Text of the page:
Although not referring specifically to an Indian conflict, the aforementioned report concluded, “The leadership appears committed to investing in critical enabling capabilities to expand the effective range of China’s military might. In different combinations and contexts, a panoply of these capabilities could allow China to undertake a range of military activities outside its immediate environs.”
Any confrontation between China and India is likely to involve ground forces rather than sea power, and what India fears most is a simultaneous two-front war. This would stretch the armed forces to breaking point. The Sino-Indian border is already a flashpoint, and this is the sphere that the PLA would be most likely to exploit, for instance in the Aksai Chin or Arunachal Pradesh.
Mutual mistrust is already rampant. Larry M. Wortzel, writing in ‘PLA Contingency Planning and the Case of India’, published last year by the National Defense University Press in the USA, highlighted, “Each side anticipates hostile action from the other and possesses a heightened sense of vulnerability vis-à-vis the other. Moreover, when an incident or border violation occurs, the tendency is to assume malicious or nefarious intent on the part of the actor.”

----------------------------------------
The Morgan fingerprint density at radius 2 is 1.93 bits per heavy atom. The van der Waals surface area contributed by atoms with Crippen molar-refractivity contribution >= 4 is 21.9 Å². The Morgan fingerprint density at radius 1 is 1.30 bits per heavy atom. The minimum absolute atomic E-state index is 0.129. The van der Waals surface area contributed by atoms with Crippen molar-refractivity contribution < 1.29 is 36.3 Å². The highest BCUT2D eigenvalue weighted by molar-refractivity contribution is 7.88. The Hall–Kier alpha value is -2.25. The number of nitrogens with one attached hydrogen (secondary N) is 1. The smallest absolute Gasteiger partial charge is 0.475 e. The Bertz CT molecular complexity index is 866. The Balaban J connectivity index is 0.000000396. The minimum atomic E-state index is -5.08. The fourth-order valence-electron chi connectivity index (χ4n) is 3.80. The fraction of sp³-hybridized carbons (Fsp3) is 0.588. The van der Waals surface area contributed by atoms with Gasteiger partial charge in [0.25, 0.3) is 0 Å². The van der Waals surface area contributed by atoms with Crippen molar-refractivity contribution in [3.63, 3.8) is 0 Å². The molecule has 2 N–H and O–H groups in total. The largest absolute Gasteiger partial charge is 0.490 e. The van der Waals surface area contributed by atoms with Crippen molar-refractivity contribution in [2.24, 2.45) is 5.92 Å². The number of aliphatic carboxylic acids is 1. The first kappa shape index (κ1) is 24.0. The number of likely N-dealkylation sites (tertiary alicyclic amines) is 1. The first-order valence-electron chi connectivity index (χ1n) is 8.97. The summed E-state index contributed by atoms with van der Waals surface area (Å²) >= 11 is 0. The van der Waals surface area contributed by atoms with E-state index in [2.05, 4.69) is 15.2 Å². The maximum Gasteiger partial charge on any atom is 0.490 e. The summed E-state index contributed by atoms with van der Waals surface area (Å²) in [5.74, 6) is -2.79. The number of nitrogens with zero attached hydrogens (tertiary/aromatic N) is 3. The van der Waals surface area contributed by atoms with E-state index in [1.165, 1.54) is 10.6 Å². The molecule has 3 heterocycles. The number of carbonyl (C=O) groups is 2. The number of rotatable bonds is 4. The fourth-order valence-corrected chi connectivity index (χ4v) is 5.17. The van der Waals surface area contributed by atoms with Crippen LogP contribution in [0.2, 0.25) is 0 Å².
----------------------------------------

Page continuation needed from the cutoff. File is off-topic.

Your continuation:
China appears to have adopted a policy of keeping India on edge via a series of pinprick incursions and infrastructure development. By ramping up small-scale incursions along the frontier, China could begin to coerce Indian strategy.
China can build up forces in Tibet by moving troops by road and rail from areas like Chengdu. The PLA could move numerous divisions into the border area by rail and road, quickly overwhelming Indian forces numerically. India still has strategic vulnerability as it plays catch up on extensive infrastructure that China has constructed on its side of the border.
Of course, there is the distinct possibility of a rapid escalation with such border infractions. A small action could swiftly lead